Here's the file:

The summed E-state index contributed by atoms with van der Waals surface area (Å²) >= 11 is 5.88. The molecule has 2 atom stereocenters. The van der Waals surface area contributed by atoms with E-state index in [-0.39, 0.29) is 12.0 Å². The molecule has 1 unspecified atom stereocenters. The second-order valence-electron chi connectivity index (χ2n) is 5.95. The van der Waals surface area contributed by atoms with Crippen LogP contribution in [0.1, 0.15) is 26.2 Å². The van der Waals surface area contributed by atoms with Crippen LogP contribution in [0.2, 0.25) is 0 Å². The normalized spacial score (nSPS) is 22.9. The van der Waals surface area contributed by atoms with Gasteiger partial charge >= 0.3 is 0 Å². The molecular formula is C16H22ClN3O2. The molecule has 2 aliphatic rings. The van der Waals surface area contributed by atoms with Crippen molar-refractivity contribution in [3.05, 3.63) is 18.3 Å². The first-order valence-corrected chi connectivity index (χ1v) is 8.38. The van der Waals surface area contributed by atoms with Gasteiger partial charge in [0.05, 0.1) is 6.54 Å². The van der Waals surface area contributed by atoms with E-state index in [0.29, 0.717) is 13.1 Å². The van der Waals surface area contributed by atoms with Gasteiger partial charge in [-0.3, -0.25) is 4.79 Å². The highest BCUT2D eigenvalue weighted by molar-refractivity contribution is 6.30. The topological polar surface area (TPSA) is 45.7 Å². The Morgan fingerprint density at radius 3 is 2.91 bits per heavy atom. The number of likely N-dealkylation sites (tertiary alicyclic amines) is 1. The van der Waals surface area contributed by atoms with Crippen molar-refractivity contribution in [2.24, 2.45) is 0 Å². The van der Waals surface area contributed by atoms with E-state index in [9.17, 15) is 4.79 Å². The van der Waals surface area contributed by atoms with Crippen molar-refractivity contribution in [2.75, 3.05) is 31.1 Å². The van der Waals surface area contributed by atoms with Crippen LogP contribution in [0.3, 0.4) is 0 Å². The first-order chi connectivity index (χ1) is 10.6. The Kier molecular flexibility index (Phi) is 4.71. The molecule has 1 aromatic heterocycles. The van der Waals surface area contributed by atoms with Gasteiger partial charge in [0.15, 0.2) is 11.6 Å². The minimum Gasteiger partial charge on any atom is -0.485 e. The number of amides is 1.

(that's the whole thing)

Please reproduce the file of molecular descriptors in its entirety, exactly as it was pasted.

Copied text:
The summed E-state index contributed by atoms with van der Waals surface area (Å²) >= 11 is 5.88. The molecule has 2 atom stereocenters. The van der Waals surface area contributed by atoms with E-state index in [-0.39, 0.29) is 12.0 Å². The molecule has 1 unspecified atom stereocenters. The second-order valence-electron chi connectivity index (χ2n) is 5.95. The van der Waals surface area contributed by atoms with Crippen LogP contribution in [0.1, 0.15) is 26.2 Å². The van der Waals surface area contributed by atoms with Crippen LogP contribution in [0.2, 0.25) is 0 Å². The normalized spacial score (nSPS) is 22.9. The van der Waals surface area contributed by atoms with Gasteiger partial charge >= 0.3 is 0 Å². The molecular formula is C16H22ClN3O2. The molecule has 2 aliphatic rings. The van der Waals surface area contributed by atoms with Crippen molar-refractivity contribution in [3.05, 3.63) is 18.3 Å². The first-order valence-corrected chi connectivity index (χ1v) is 8.38. The van der Waals surface area contributed by atoms with Gasteiger partial charge in [0.05, 0.1) is 6.54 Å². The van der Waals surface area contributed by atoms with E-state index in [0.29, 0.717) is 13.1 Å². The van der Waals surface area contributed by atoms with Gasteiger partial charge in [-0.3, -0.25) is 4.79 Å². The highest BCUT2D eigenvalue weighted by molar-refractivity contribution is 6.30. The topological polar surface area (TPSA) is 45.7 Å². The Morgan fingerprint density at radius 3 is 2.91 bits per heavy atom. The number of likely N-dealkylation sites (tertiary alicyclic amines) is 1. The van der Waals surface area contributed by atoms with Crippen molar-refractivity contribution in [2.24, 2.45) is 0 Å². The van der Waals surface area contributed by atoms with E-state index in [9.17, 15) is 4.79 Å². The van der Waals surface area contributed by atoms with Crippen molar-refractivity contribution in [2.75, 3.05) is 31.1 Å². The van der Waals surface area contributed by atoms with Crippen LogP contribution in [0.3, 0.4) is 0 Å². The first-order chi connectivity index (χ1) is 10.6. The Kier molecular flexibility index (Phi) is 4.71. The molecule has 1 aromatic heterocycles. The van der Waals surface area contributed by atoms with Gasteiger partial charge in [0.15, 0.2) is 11.6 Å². The minimum Gasteiger partial charge on any atom is -0.485 e. The number of amides is 1.